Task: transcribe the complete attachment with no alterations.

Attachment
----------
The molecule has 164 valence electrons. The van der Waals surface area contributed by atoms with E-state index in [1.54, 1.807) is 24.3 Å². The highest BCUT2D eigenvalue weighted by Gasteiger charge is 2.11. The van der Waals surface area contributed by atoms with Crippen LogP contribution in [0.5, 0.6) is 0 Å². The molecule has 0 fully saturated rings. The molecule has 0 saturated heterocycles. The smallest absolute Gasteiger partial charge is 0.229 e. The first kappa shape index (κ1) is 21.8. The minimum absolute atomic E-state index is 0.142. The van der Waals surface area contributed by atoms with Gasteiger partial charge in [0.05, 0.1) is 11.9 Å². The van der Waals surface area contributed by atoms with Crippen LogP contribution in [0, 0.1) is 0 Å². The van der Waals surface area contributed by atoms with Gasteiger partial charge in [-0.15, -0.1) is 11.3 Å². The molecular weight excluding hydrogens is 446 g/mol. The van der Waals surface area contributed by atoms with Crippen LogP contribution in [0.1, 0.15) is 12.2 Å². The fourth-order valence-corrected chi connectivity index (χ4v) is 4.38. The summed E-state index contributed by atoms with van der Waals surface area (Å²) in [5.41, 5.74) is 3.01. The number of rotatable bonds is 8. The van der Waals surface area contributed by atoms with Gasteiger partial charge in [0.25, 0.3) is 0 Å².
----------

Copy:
The molecule has 164 valence electrons. The van der Waals surface area contributed by atoms with E-state index in [1.54, 1.807) is 24.3 Å². The highest BCUT2D eigenvalue weighted by Gasteiger charge is 2.11. The van der Waals surface area contributed by atoms with Crippen LogP contribution in [0.5, 0.6) is 0 Å². The molecule has 0 fully saturated rings. The molecule has 0 saturated heterocycles. The smallest absolute Gasteiger partial charge is 0.229 e. The first kappa shape index (κ1) is 21.8. The minimum absolute atomic E-state index is 0.142. The van der Waals surface area contributed by atoms with Gasteiger partial charge in [0.05, 0.1) is 11.9 Å². The van der Waals surface area contributed by atoms with Crippen LogP contribution in [0, 0.1) is 0 Å². The van der Waals surface area contributed by atoms with Gasteiger partial charge in [-0.15, -0.1) is 11.3 Å². The molecular weight excluding hydrogens is 446 g/mol. The van der Waals surface area contributed by atoms with Crippen LogP contribution in [0.1, 0.15) is 12.2 Å². The fourth-order valence-corrected chi connectivity index (χ4v) is 4.38. The summed E-state index contributed by atoms with van der Waals surface area (Å²) in [5.41, 5.74) is 3.01. The number of rotatable bonds is 8. The van der Waals surface area contributed by atoms with Gasteiger partial charge in [0.25, 0.3) is 0 Å².